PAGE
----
Other anarchists choose to set up residential communes, as with Detroit’s Trumbullplex, a community founded in 1993 when activists set up a nonprofit and purchased two Victorian homes and the small one-story art space that sat between them. Residents care for common spaces together, collaborate to host performances with visiting artists, and collectively run the zine “library,” which holds more than 2,000 pieces of literature to share within the commune and with the surrounding community. The individual “rent” of $300 a month is used to maintain operations, with no profit going to any member. Recently, the Trumbullplex anarchists won a major victory when they outbid a real estate developer for two lots next door to their complex, which they will use for more community events.

Where Did Anarchism Come From?

These kinds of practical, grassroots tactics promote ambitious ideas about an individual’s freedom, outlined in a number of historical texts that have crafted the philosophy around modern anarchism. The earliest recorded anarchistic ideals may have come from Chinese philosophers like Zhuang Zhou, who mulled over questions of liberty and state rule in 4 B.C. Others point to Jesus as being one of history’s earliest anarchists, given his own fight against state punishment. The moniker of “anarchism,” however, wouldn’t rise until French philosopher Pierre-Joseph Proudhon identified himself as anarchist in his groundbreaking 1840 book, What Is Property?

In the text, Proudhon decried the institutions that allowed the powerful to accrue private property at the expense of the working class, setting the foundation for modern anarchist critique of capitalism and wealth inequality:

“The liberty and security of the rich do not suffer from the liberty and security of the poor; far from that, they mutually strengthen and sustain each other. The rich man’s right of property, on the contrary, has to be continually defended against the poor man’s desire for property.”

In 20th century America, anarchism and its followers helped birth influential community organizations and unions, most notably the Industrial Workers of the World (IWW), an international group that first formed in Chicago in 1905. While it didn’t identify as solely anarchist, the IWW championed many of its ideas. It stood as an alternative to larger labor groups like the American Federation of Labor, which the IWW criticized for excluding workers and giving too much power to employers.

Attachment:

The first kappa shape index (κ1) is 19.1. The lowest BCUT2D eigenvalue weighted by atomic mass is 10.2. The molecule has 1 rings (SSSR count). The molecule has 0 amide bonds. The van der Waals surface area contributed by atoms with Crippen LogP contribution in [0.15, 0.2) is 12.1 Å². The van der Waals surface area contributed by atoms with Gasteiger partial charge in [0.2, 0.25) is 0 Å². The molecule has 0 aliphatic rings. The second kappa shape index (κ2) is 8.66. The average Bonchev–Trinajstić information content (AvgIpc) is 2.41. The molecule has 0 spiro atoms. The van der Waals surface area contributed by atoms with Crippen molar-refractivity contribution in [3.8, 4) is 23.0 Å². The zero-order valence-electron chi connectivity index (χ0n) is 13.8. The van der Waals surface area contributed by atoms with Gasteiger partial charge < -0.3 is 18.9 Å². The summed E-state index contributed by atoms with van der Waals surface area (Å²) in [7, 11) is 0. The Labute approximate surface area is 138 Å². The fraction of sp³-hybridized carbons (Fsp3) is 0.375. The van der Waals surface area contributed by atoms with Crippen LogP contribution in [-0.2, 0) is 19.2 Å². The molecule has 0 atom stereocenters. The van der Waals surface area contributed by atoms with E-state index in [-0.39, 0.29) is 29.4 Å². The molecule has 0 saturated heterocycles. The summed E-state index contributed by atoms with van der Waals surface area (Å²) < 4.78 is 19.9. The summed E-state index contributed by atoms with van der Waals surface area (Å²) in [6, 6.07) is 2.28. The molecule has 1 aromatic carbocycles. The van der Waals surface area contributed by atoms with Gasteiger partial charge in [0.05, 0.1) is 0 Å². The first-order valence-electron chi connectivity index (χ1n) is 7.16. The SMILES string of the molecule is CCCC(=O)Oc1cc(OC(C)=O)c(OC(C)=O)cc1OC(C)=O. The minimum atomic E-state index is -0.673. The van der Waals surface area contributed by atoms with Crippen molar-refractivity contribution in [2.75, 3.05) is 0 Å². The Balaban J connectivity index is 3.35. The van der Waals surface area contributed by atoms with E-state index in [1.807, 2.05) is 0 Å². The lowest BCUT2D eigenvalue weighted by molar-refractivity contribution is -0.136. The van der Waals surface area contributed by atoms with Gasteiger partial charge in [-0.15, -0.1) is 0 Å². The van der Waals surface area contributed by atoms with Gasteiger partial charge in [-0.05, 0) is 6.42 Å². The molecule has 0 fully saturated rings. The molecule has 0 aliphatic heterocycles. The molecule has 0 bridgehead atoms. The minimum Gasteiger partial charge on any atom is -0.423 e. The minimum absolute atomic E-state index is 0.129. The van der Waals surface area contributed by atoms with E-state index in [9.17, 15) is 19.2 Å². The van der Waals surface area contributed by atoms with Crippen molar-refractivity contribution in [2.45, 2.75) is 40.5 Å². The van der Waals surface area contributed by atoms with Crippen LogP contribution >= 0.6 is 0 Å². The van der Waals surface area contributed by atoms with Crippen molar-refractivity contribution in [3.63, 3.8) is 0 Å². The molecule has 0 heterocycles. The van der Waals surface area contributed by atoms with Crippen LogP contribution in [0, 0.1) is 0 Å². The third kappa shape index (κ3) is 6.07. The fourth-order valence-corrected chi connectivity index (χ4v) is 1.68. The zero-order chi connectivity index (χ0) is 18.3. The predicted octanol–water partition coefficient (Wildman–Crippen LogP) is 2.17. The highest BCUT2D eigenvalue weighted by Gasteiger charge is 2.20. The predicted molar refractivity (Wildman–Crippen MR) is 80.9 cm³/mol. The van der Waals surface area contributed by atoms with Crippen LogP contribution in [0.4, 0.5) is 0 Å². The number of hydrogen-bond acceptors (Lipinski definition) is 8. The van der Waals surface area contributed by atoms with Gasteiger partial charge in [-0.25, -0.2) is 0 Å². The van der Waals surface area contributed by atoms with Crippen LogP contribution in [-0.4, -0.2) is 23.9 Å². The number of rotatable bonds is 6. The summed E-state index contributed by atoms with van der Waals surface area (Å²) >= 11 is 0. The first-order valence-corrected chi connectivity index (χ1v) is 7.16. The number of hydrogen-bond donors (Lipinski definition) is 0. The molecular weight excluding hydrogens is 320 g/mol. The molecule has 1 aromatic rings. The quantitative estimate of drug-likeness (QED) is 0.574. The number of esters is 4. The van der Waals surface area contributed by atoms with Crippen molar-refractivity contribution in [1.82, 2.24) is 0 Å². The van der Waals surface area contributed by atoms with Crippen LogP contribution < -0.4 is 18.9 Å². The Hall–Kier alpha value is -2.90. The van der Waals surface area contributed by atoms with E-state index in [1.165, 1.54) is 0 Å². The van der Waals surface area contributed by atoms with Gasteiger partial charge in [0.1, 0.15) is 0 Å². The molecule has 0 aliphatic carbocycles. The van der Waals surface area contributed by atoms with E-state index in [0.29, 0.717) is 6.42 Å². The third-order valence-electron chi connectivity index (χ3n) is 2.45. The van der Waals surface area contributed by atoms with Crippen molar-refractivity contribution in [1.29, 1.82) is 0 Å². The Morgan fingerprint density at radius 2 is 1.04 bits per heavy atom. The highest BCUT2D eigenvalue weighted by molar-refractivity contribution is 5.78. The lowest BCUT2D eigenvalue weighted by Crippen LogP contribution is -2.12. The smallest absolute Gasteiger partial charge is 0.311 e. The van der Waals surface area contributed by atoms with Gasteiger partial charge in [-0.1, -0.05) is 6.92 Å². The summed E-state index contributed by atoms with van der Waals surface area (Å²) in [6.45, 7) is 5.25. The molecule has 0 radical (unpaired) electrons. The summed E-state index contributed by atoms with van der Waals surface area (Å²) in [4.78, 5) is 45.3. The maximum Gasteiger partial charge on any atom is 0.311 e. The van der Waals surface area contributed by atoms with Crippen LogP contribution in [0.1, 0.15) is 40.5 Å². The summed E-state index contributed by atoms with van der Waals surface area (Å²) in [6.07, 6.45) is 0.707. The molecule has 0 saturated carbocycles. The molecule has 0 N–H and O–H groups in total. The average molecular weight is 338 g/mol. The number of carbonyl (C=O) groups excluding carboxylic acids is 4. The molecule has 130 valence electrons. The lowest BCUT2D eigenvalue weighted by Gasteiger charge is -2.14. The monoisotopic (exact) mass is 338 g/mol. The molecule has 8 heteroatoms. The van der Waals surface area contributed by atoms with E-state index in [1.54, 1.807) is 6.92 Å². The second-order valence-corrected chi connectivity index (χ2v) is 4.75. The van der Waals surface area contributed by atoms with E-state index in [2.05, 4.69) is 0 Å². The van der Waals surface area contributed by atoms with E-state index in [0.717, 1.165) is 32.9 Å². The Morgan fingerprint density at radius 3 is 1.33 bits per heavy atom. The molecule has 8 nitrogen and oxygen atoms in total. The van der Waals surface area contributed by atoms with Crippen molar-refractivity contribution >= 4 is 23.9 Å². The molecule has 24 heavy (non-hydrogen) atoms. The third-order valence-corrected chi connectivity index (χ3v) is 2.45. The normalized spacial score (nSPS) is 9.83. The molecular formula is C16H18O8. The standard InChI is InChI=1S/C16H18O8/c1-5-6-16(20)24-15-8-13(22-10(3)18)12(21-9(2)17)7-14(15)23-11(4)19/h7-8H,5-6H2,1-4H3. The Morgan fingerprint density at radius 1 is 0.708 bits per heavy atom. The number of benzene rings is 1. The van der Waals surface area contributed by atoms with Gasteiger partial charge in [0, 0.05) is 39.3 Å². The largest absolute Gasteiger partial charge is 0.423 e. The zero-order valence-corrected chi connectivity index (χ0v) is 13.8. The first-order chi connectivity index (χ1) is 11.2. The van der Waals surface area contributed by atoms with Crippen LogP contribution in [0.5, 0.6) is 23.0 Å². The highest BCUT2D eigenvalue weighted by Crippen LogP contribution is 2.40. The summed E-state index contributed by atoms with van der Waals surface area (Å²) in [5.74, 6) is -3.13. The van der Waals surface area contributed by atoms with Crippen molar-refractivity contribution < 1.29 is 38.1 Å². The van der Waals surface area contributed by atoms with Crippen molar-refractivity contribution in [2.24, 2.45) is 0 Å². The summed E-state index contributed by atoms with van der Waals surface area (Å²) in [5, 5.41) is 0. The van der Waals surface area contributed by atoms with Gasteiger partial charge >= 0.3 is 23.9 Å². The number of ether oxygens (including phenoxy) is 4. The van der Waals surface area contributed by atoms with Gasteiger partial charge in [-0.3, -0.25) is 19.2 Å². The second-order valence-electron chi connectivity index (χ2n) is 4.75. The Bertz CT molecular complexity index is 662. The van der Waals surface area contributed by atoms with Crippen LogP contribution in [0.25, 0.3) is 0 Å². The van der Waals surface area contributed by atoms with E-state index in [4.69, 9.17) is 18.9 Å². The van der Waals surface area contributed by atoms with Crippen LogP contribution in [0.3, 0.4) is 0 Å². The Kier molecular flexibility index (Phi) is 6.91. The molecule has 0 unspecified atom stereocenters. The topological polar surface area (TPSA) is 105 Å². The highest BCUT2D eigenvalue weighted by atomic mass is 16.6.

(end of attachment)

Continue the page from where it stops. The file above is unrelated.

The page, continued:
The IWW exists today with much smaller decentralized chapters, but it hit the news this year when the Portland IWW chapter helped organize the first federally recognized fast-food union in the nation, the Burgerville Workers Union.

Are Anarchists Violent?

It is true that sometimes, anarchist action means committing to physical violence as a tool. Whether it be the 1886 bombing of Haymarket Square in Chicago, the violence of Earth Liberation Front members or fistfights at modern-day “black bloc” (where activists dress in black to disguise themselves, as with Antifa groups) counter-protests, the anarchist credo of direct action has long been intertwined with violent tactics — though public perception greatly exaggerates the link.

Portland’s Rose City Antifa (RCA), which was recently involved in a skirmish against a right-wing Patriot Prayer event, see violence as an option only in self-defense. The justification is a simple one for the group: The fact white nationalists feel emboldened enough to march in public stands as an existential risk to the communities and ideals they want to protect, says Joseph, a twentysomething representative of RCA. After all, despite the pearl-clutching reaction to Antifa fights, proponents argue the bigger problem appears to be that fascists now exist in all facets of American life — from the internet to public streets to the highest levels of government.

The political climate of the last decade has rapidly accelerated interest in joining Rose City Antifa, Joseph says. The group is led by the stated principle of fighting for a “free, classless society,” but its current actions focus on disrupting the ability for white nationalists and Neo-Nazis to organize. “Antifa opposition has diminished Patriot Prayer and the ability of like-minded groups to organize. They had hundreds of people last year, now it was 20 or 30 people this time,” Joseph says. “Community self-defense is a practical way to provide social consequences for Neo-Nazism. But beyond direct action, a lot of Antifa groups are focusing on the kinds of journalistic investigation we do to gather information and expose Neo-Nazis around the country.”